Saturday, June 28, 2014

Workshop 1 - Compression and Resistance (Int/Adv)

Song: The Luckiest by Ben Folds
Instructors: Homer & Cristina Ladas
May 26, 2014, Ardingly College, England

In partnership, we began with working on compression walking.
Using the four corners of our feet, we need to active the leg, rolling the weight to the back of the foot or to the front of the foot.
No hiccups or air pockets.
Back and forth.
Have elbows bent in.
We were to maintain the same distance whether we were walking forward or backward.

In partnership
Hand in hand embrace, with the Leader’s focus on his palm when going forward and on his finger pads when walking backwards as he leads this exercise.

When going backward, we should hang back away from each other a little, matching the resistance, but holding the tension.

We should spread our lats, have wide rib cags, with elbows pointed down.

Follower should not grip Leader’s fingers, but be a bit soft.

Rolling through our ankles to the back to the last two corners of our feet, using the energy in the hands to create resistance.  We should take long reaching steps and maintain compression.

Why is this exercise important?

For Communication.

The Leader always knows where the Follower is.
They are in balance.

We should exaggerate this exercise so that you can really feel the rolling of weight forward and back so that we create resistance.

Back of fingers to are to the other person’s palm

We are like in an A frame when walking forward with our compression energy
And like a V frame when walking back as we resist away from each other.

Follower: as you go back, engage your back.
Really roll through and collect in between each step.
To create a stronger connection with the floor, you should push more into the floor to create compression.

Homework: Do this exercise from time to time and your walk will improve.

“Superassociation” – Use the floor to get energy to use into our legs, back and core.  Whether you are compressing forward or resisting back, it is all based on how the standing leg connects with/ uses the floor.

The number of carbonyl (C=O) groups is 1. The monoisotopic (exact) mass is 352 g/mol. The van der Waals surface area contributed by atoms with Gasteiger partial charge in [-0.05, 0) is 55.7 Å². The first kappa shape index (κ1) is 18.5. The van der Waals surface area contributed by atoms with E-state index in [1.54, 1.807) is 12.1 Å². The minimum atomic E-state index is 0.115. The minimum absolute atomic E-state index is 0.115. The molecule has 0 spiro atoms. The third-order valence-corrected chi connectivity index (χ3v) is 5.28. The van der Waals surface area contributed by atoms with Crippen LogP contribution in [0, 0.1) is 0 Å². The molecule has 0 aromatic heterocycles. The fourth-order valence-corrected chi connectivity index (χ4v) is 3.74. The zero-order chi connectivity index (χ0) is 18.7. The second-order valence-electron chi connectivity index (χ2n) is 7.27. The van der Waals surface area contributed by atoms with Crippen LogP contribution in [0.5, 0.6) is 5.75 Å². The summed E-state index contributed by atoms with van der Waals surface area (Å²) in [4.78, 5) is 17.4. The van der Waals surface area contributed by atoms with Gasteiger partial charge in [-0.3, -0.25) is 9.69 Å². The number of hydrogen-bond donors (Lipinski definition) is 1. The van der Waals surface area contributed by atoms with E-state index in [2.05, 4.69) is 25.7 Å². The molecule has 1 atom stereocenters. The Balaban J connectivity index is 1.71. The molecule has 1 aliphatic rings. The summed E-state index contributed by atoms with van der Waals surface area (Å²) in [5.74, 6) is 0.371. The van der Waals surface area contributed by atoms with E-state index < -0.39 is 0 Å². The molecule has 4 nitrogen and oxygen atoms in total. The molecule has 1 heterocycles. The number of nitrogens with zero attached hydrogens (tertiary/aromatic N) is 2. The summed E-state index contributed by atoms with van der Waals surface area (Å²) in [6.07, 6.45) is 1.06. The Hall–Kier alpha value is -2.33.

In close embrace, the Follower gives the Leader forward compression as they walk backward. 

Use the floor to power our whole bodies.

Change of direction: 2 different methods:
(1)   Follower keeps compression forward as the Leader walks back. (They are plastered to each other.)
(2)   Follower expands back more and embrace opens up a little and there is resistance.
In (2), the Follower’s back in the Leader’s forearm is where the resistance connection is (you can slide a piece of paper between where their two bodies are).  The Follower widens shoulder blades and breathes in.

Exercise: To explore the embrace concept.
In partnership, the Leader walks outside partner.  The Leader feels resistance because the Follower is connected in her arms and breathing back.  She will feel more stable if she resists in the back as he walks back and she walks forward.

The Follower’s hips should be underneath her so she can walk forward with strength and not fall into it. 
This is good for transitions from close to open embrace and back to close embrace.
The Follower matches the leader when he opens his embrace and takes his axis. So when he takes his axis, so does she.

Follower should stay longer on her standing leg before moving to her new leg.  Use the floor to transfer the weight.
Completely arrive and use the floor to make a new step.
Actively think about going from 4 corners to 4 corners to 4 corners of the feet.
Do not just pass through the floor to the next step.

In Resistance technique, the Leader should work with whatever method the Follower knows. So he can stay better connected with whatever Follower he is dancing with.

The Follower maintaining compression tells her reaching leg how long her step should be.  The Leader might do just a small step, doing just a change of weight to get a small step.  Or he may do a long drive forward to get a large weight change to get a large step. 

Exercise in partnership:
Dancing doing short steps and long steps, with big or small weight changes from the Leader and the Follower matching the compression to step in the correct size. 

The 3 C’s of tango:

If you have those in leading and following, you have a language.

Maestros concluded with a class quiz and a demo to Ben Folds’s The Luckiest.

Notes courtesy of Anne at

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